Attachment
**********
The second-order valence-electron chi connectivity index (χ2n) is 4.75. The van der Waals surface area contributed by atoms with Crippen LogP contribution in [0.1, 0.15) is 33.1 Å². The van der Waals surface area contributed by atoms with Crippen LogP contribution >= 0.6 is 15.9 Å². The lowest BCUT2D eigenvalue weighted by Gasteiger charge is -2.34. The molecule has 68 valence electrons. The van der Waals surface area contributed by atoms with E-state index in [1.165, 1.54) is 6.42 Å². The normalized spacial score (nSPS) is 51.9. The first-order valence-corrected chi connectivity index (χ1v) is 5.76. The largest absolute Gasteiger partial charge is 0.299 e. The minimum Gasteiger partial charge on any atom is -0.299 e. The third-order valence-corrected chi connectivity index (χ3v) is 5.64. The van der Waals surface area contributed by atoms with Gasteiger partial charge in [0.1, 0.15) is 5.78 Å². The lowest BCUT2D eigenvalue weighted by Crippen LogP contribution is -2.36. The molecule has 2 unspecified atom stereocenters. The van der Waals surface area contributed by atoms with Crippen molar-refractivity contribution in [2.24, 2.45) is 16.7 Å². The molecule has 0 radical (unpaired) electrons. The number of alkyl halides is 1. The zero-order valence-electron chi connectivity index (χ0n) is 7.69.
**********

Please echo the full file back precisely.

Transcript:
The second-order valence-electron chi connectivity index (χ2n) is 4.75. The van der Waals surface area contributed by atoms with Crippen LogP contribution in [0.1, 0.15) is 33.1 Å². The van der Waals surface area contributed by atoms with Crippen LogP contribution >= 0.6 is 15.9 Å². The lowest BCUT2D eigenvalue weighted by Gasteiger charge is -2.34. The molecule has 68 valence electrons. The van der Waals surface area contributed by atoms with E-state index in [1.165, 1.54) is 6.42 Å². The normalized spacial score (nSPS) is 51.9. The first-order valence-corrected chi connectivity index (χ1v) is 5.76. The largest absolute Gasteiger partial charge is 0.299 e. The minimum Gasteiger partial charge on any atom is -0.299 e. The third-order valence-corrected chi connectivity index (χ3v) is 5.64. The van der Waals surface area contributed by atoms with Gasteiger partial charge in [0.1, 0.15) is 5.78 Å². The lowest BCUT2D eigenvalue weighted by Crippen LogP contribution is -2.36. The molecule has 2 unspecified atom stereocenters. The van der Waals surface area contributed by atoms with Crippen molar-refractivity contribution in [2.24, 2.45) is 16.7 Å². The molecule has 0 radical (unpaired) electrons. The number of alkyl halides is 1. The zero-order valence-electron chi connectivity index (χ0n) is 7.69.